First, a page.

|Posted on October 4, 2013 at 6:40 PM||comments (0)|
Department of Treasury. Image courtesy of the University of North Carolina.
With the government shutdown, political theatrics in this nation are at their worst. However, the shutdown itself is not the only event full of demagoguery in the realm of political theater, superficial political hacks are also completely overdramatizing what will happen if we hit the Debt Ceiling, which is expected to happen on October 17. Many have claimed that hitting the debt ceiling will inevitably result in default, which would result in extreme economic calamity. Out of this comes the superficial blame-game wherein they claim that republicans are being reckless children by playing with the “full faith and credit” of the US.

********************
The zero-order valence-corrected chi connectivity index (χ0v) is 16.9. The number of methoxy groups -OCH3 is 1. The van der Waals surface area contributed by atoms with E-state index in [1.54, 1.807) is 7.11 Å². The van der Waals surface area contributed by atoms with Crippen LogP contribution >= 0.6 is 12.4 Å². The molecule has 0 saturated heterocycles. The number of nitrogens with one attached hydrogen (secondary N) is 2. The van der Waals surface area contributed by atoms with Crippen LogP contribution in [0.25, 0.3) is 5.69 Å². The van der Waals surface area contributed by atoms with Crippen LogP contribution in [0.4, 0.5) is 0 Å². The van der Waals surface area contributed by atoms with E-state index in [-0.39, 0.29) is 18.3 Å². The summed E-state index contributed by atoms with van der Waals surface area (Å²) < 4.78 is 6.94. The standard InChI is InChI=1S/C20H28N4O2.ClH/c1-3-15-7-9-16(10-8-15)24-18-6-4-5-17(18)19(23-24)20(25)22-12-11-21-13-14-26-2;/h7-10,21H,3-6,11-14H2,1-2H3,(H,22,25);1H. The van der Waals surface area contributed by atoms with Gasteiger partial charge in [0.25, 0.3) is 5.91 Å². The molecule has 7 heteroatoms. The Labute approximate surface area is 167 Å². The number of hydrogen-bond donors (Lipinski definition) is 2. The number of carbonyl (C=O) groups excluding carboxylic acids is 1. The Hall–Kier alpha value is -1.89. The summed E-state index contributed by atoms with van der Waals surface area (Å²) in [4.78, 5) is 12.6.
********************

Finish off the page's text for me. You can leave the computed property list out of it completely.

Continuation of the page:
Key Payments Necessary to avoid Default. Image Courtesy of the Bipartisan Policy Center.
Meanwhile in reality (a universe separate from the superficial, intellectually impoverished realm of the political circus), not having a deal on October 17 would not necessarily result in default. The answer which defies the conventional sophistry which is unfortunately called wisdom is simple: the US, even without borrowing, has plenty of cash from tax receipts alone. According to the Bureau of Fiscal Services, the US paid $420 billion in total debt payments in fiscal year 2013, about $35 billion per months. Meanwhile, total revenues per month, according to the Department of Treasury, is about $250 billion. The US could make interest payments based off incoming tax revenue on hand alone, as the image below shows.
Monthly Revenue always outpaces monthly debt payments, showing US could hit debt ceiling without necessarily defaulting. Data from the Department of Treasury.